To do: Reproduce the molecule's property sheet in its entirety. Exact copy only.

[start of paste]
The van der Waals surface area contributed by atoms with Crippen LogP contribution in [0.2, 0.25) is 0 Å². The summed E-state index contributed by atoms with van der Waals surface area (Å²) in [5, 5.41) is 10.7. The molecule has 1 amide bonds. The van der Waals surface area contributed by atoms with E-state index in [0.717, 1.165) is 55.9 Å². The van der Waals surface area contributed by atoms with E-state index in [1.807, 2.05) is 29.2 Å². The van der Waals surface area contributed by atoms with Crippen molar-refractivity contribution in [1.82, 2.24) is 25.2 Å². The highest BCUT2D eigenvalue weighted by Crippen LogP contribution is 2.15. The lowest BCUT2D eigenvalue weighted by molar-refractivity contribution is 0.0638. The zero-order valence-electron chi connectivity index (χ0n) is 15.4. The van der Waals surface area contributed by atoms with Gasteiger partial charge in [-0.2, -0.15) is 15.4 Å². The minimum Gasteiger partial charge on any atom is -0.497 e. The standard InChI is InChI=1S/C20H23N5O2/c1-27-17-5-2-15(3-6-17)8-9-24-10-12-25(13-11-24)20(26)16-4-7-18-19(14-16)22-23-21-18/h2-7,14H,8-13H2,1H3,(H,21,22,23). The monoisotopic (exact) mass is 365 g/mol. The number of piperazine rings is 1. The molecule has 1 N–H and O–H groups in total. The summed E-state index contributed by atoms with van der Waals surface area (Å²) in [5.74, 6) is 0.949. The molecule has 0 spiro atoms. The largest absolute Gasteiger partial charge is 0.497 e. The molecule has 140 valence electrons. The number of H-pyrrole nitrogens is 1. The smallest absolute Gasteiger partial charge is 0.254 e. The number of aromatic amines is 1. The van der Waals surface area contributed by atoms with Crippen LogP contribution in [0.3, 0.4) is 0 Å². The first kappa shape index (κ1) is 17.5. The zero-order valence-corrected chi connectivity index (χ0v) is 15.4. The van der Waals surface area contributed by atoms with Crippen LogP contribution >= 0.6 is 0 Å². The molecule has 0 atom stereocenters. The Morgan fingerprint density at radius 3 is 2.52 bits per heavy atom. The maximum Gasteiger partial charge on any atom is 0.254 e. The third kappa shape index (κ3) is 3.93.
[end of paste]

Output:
The van der Waals surface area contributed by atoms with Crippen LogP contribution in [0.2, 0.25) is 0 Å². The summed E-state index contributed by atoms with van der Waals surface area (Å²) in [5, 5.41) is 10.7. The molecule has 1 amide bonds. The van der Waals surface area contributed by atoms with E-state index in [0.717, 1.165) is 55.9 Å². The van der Waals surface area contributed by atoms with E-state index in [1.807, 2.05) is 29.2 Å². The van der Waals surface area contributed by atoms with Crippen molar-refractivity contribution in [1.82, 2.24) is 25.2 Å². The highest BCUT2D eigenvalue weighted by Crippen LogP contribution is 2.15. The lowest BCUT2D eigenvalue weighted by molar-refractivity contribution is 0.0638. The zero-order valence-electron chi connectivity index (χ0n) is 15.4. The van der Waals surface area contributed by atoms with Gasteiger partial charge in [-0.2, -0.15) is 15.4 Å². The minimum Gasteiger partial charge on any atom is -0.497 e. The standard InChI is InChI=1S/C20H23N5O2/c1-27-17-5-2-15(3-6-17)8-9-24-10-12-25(13-11-24)20(26)16-4-7-18-19(14-16)22-23-21-18/h2-7,14H,8-13H2,1H3,(H,21,22,23). The monoisotopic (exact) mass is 365 g/mol. The number of piperazine rings is 1. The molecule has 1 N–H and O–H groups in total. The summed E-state index contributed by atoms with van der Waals surface area (Å²) in [5.74, 6) is 0.949. The molecule has 0 spiro atoms. The largest absolute Gasteiger partial charge is 0.497 e. The molecule has 140 valence electrons. The number of H-pyrrole nitrogens is 1. The smallest absolute Gasteiger partial charge is 0.254 e. The number of aromatic amines is 1. The van der Waals surface area contributed by atoms with Crippen LogP contribution in [0.3, 0.4) is 0 Å². The first kappa shape index (κ1) is 17.5. The zero-order valence-corrected chi connectivity index (χ0v) is 15.4. The van der Waals surface area contributed by atoms with Crippen LogP contribution >= 0.6 is 0 Å². The molecule has 0 atom stereocenters. The Morgan fingerprint density at radius 3 is 2.52 bits per heavy atom. The maximum Gasteiger partial charge on any atom is 0.254 e. The third kappa shape index (κ3) is 3.93.